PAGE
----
Pride and politics: Sage CEO Stephen Kelly is backing SMEs all the way
9 min read
06 January 2017
We spoke with Sage CEO Stephen Kelly, who opened up on current developments at the accounting software firm – including where pride and politics fit into the operation.
Just before Christmas, Real Business flew to Dublin with Sage for the company’s Sage Ireland Debate. The event brought SME leaders and government heads together to discuss the specifics of what’s preventing business growth locally. Ahead of the proceedings, we had some one-to-one time with Sage CEO Stephen Kelly, who opened up on everything from Brexit to philanthropy.
But why Dublin for the debate? Kelly called the city a “fantastic economy of entrepreneurs”, with 70 per cent of new jobs locally created by SMEs.
“Effectively, Sage is part of the digital heartbeat of Ireland’s nation of business builders,” he said. “Half of Ireland’s companies use Sage within their businesses, typically to pay employees and for accounting.”
Last year, Sage reached 600 employees in Dublin, a place it’s had a presence in for 20 years. As such, Kelly declared a “big commitment to Ireland”, adding that the country is a “great nation of business”.
In terms of differences with the UK, he said that Irish entrepreneurs are more likely to export than British counterparts.
“After the 2008 downturn, there were a lot of Irish exports. This year Irish businesses are 53 per cent more likely to export than they were previously,” he detailed.
“A lot of British businesses do brilliantly and they share the same issues, but they don’t typically export as much as some of the Irish entrepreneurs, so I think there’s an opportunity there.”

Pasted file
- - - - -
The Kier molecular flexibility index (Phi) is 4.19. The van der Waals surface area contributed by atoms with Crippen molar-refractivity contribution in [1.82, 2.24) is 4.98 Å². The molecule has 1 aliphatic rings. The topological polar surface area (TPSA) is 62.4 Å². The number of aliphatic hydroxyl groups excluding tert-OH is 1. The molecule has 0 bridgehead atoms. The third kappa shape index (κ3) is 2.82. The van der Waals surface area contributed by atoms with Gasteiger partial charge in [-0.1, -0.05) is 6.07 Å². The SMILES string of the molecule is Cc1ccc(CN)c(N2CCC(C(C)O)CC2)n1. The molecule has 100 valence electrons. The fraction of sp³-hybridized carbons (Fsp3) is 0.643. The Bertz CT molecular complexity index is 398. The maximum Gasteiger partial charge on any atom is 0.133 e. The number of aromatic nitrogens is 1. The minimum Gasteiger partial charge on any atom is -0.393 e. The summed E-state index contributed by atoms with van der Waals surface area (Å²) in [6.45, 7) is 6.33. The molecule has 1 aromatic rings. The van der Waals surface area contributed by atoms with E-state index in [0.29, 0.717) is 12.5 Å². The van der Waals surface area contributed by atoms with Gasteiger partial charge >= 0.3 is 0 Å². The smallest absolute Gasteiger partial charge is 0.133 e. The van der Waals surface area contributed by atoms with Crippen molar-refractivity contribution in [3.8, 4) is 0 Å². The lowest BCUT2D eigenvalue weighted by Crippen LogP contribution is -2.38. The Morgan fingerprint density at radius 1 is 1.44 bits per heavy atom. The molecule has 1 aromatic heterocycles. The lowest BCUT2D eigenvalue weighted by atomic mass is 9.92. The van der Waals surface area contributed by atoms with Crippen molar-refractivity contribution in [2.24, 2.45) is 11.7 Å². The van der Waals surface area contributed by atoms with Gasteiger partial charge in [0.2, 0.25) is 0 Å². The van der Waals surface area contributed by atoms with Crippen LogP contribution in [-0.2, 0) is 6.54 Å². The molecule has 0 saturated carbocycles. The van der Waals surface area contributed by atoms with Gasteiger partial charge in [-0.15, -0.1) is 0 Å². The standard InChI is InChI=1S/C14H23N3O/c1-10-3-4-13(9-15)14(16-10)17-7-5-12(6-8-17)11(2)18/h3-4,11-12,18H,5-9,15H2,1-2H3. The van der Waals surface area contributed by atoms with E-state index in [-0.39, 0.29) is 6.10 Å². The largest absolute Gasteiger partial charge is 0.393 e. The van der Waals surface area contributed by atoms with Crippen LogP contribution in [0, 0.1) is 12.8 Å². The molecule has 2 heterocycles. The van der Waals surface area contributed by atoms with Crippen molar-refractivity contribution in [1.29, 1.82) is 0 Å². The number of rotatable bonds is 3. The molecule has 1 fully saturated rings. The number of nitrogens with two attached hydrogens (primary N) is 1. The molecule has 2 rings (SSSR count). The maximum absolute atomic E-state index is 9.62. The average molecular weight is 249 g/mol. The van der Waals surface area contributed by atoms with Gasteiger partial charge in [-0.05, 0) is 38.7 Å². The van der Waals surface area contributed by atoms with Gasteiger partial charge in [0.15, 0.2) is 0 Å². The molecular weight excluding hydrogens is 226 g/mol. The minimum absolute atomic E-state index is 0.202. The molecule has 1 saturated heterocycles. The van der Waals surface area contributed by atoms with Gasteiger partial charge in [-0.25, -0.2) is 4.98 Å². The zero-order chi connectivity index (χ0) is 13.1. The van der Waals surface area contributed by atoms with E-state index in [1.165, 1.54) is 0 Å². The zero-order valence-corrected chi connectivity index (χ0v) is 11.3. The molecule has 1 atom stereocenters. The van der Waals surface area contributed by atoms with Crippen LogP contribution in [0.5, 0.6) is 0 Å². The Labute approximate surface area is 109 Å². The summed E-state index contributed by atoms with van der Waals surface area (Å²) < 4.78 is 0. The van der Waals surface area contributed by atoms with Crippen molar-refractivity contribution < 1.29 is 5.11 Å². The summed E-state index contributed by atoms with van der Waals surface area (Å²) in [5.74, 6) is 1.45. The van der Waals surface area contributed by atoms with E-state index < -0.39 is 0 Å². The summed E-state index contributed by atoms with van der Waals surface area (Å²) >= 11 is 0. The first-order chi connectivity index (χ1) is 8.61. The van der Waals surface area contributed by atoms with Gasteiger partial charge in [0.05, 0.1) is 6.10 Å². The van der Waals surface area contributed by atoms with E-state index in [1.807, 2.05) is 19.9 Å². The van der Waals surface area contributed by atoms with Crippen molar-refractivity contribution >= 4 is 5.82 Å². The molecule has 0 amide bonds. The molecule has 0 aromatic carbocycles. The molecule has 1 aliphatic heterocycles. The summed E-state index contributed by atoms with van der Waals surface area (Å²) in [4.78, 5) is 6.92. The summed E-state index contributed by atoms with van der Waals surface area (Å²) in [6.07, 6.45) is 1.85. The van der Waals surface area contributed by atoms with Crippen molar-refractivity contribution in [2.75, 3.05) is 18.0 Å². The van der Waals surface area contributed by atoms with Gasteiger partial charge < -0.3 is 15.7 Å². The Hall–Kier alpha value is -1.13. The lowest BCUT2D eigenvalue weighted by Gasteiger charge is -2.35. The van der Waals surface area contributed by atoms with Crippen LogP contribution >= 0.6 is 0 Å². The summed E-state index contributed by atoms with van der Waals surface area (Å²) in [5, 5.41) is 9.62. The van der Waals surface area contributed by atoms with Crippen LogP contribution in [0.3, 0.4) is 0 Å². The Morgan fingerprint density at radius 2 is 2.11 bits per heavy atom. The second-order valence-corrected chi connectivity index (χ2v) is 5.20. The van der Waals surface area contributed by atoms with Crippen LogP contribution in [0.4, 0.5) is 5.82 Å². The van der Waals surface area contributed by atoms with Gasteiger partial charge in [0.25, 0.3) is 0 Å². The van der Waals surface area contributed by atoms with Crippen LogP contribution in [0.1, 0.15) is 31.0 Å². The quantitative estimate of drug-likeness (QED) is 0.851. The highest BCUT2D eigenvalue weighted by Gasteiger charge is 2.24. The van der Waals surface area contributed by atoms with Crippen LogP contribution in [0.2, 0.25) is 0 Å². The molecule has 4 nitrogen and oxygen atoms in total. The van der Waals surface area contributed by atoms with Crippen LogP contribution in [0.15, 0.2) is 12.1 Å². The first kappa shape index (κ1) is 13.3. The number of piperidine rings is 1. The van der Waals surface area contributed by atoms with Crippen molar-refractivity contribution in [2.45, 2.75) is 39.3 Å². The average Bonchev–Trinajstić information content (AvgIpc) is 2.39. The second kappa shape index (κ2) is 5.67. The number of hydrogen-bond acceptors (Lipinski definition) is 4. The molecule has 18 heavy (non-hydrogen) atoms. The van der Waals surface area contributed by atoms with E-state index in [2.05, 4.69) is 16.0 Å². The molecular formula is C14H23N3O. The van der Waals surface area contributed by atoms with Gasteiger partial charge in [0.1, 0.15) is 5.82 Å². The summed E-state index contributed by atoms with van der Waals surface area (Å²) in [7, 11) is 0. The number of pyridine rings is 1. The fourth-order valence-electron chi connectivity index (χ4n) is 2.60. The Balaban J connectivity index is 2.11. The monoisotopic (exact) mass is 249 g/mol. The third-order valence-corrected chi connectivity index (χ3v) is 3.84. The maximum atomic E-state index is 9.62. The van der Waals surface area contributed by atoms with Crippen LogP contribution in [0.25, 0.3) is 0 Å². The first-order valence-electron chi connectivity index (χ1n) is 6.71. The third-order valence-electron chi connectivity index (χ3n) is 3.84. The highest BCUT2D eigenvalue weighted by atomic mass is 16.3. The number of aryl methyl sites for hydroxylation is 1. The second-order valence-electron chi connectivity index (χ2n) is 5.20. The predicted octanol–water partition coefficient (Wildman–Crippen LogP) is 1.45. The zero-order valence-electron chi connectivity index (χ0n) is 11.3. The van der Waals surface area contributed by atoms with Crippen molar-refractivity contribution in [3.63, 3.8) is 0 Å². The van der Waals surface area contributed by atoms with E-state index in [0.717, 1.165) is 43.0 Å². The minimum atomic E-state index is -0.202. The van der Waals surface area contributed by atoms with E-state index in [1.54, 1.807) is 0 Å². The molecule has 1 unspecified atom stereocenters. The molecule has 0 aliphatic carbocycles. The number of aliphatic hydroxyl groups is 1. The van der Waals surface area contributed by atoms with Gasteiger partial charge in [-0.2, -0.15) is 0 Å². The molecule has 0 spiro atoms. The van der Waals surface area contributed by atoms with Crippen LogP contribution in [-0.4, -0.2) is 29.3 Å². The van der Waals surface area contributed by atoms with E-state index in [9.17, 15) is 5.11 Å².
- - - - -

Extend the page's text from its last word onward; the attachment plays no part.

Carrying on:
On the similarities, Kelly added: “The struggles are very similar. There’s an incredible level of consistency in terms of getting in the way of growth, whether it’s bureaucracy, taxation or red tape.
“Our mission is to help businesses with policy makers in government to smash the walls in terms of impediments getting in the way of businesses.”
This will be tackled with the launch of the Forum for Business Builders. It’s a body that will allow global entrepreneurs to have voices heard by the political powers that be. As a result, Kelly elected to avoid Davos, home to the World Economic Forum, last year.
“I was invited to Davos and didn’t go. Honestly, flying in a private jet and taking four days out of your busy schedule at about €50,000 of cost,” the Sage CEO said.
“Which small businesses, if you’re a grocer in Wexford or tech company down in Galway, can afford to take four days to influence the world’s policymakers. It’s all big business and lobby groups.”
He declared that while policy makers are hitting the slopes, SMEs are home cracking on with business as usual.
“With our Forum, we thought it would be nice to do something inclusively with the small businesses and industry groups, so their issues that stop growth and prosperity really get air time with politicians,” said Kelly.
Sage experienced a 6.1 per cent revenue growth for the year ended 30 September 2016, which he attributed to continued tech innovations. These include artificial intelligence, machine learning and chatbots, more of which will come throughout 2017. He added there is a passion for looking after customers too.